Brett Simpson Wins Second Straight U.S. Open of Surfing Presented By Hurley
If last year was a fairy tale win for local boy Brett Simpson, repeating this year was the blockbuster sequel. “It’s almost unimaginable,” he said “Two in a row—this is the stuff that you don’t even dream about.”
In inconsistent, waist high Huntington surf Simpo took out world number one Jordy Smith to win the US Open of Surfing presented by Hurley and Nike. Smith came in on a roll, winning three of the last four comps he’s done, but had somewhat of a shocker in the final. “I kinda sucked out there,” Jordy joked afterward.
Above: 2010 US Open of Surfing final day highlights.
That makes 200,000 dollars Simpson has won the last two years. Perhaps the only thing sweeter than the big payout is the confidence booster of World Tour superstars he left in his wake. On his way to the final, he took out Dane Reynolds, Kelly Slater, and then finally Smith—three of the top four surfers in the world. Simpson is sitting at the number 24 spot on the World Tour, a bit too close for comfort for the mid-year chopping down to the top 32. And while he hasn’t done as well as he’d like in his rookie year on the World Tour, he’s getting very comfortable beating the world’s best in Huntington. In fact, he won every heat he had at this year’s comp.
There were a few action packed heats earlier in the day (the Mick Fanning vs Jadson Andre quarterfinal stood hair on end), but the last 35 minutes were a bit slow by comparison.
The finals stared off sleepy and jittery, with both Brett and Jordy falling on their first waves. Brett got things on track with a few backside hits on a left for a 5.5, and then it went flat. It was bombing for most of the Allstar heat just before, and then for the finals the ocean turned off. The two sat out the back for an eternity, before Jordy gave up priority on a closeout right.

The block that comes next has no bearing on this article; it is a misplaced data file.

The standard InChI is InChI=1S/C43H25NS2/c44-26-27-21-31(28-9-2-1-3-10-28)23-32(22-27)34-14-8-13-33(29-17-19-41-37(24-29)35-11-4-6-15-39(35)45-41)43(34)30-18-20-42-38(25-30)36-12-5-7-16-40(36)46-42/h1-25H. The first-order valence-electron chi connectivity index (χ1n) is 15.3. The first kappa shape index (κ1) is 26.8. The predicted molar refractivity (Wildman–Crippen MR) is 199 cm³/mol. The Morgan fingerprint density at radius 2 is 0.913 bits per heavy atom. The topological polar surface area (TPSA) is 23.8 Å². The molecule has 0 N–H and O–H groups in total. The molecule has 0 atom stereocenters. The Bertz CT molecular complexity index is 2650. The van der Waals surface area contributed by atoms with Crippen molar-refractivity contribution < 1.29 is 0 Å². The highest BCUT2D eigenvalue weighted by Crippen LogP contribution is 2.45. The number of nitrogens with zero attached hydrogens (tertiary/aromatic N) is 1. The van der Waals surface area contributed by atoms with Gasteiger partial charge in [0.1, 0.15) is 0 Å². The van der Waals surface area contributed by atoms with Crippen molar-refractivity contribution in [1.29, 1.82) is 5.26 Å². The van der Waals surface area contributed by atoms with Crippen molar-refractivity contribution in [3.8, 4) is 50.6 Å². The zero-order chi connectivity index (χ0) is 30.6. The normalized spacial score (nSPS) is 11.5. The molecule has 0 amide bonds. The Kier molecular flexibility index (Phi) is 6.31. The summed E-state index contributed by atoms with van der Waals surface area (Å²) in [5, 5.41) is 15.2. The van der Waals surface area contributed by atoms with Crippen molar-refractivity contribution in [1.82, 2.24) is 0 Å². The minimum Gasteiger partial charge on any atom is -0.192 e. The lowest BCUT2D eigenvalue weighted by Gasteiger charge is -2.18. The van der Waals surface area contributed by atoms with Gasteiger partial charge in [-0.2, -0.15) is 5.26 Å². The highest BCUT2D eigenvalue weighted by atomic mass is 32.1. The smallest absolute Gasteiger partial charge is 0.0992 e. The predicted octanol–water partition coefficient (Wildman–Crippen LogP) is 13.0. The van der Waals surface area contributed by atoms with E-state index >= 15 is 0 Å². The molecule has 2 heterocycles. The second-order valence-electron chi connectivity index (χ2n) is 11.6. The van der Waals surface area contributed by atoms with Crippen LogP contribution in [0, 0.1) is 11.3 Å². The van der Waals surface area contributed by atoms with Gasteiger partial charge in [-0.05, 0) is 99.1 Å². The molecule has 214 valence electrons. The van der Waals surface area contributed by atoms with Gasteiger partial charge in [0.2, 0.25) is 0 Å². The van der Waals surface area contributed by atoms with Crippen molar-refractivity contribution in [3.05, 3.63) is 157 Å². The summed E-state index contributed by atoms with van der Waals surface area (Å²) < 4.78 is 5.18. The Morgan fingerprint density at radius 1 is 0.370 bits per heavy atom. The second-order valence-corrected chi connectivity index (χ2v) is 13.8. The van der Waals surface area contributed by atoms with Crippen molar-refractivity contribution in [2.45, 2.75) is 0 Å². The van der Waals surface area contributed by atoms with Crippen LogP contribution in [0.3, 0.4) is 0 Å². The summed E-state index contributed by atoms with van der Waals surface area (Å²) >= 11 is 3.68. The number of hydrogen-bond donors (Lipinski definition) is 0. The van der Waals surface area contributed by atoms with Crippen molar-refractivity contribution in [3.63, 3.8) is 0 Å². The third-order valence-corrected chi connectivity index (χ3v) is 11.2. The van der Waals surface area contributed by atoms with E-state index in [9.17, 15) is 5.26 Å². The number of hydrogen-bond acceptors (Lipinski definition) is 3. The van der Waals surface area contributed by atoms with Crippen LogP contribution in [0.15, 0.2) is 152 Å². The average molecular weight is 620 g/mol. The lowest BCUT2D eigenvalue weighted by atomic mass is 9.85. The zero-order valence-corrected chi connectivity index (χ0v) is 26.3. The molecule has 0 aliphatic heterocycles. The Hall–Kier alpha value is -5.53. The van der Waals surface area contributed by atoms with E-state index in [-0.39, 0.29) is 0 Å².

Above: TransWorld SURF’s Chris Coté interviews Brett’s Dad and Brett’s winning surfboard…
Uncharacteristically, Jordy had some tactical errors and kept looking at rights, which hadn’t been working at all. His high score ended up being his second wave, a 4.33. Meanwhile, Simpson looked like everything was going to plan, as he methodically smashed apart another left and racked up a 7.7, putting Jordy in a tough spot. Jordy needed just short of a nine, and would have to unleash something huge. He had a chance on a set left, but picked the first wave, which had some chop on it. Still, he put it on the line, hucking a big backside air reverse on the end section, but slipped off on the landing, sealing his runner up spot.
“Is this a dream?” said Brett just after escaping the madness of the beach for the stage area. “It’s not rigged guys,” he joked. After last year’s win at probably the most exciting US Open in history, Simpo found another way to put his name into Huntington lore, as the last back to back win here was by Mark Occhilupo in 1985 and 1986.
Now it’s on to Tahiti, where Simpson will be fighting to keep his spot on tour. Only he’ll be doing it with a major momentum push, and 100k richer.—Casey Koteen
Evan Geiselman Brings The 80s To The Pro Junior
Being a top Pro Junior amidst the most chaotic, bikini clad, open bar event in all of surfing is intense. Their pictures are on windows on Main Street, on buses owned by their sponsors, and on any tail they want. How does one stay focused on heats? “I’ve just been having fun,” Evan Geiselman tells me in his dripping wet, brightly-colored-80s-esque Hurley wetsuit. “That’s all I did this whole week. I took it serious but I just wanted to have fun. I didn’t let anything get into my head and just surfed.”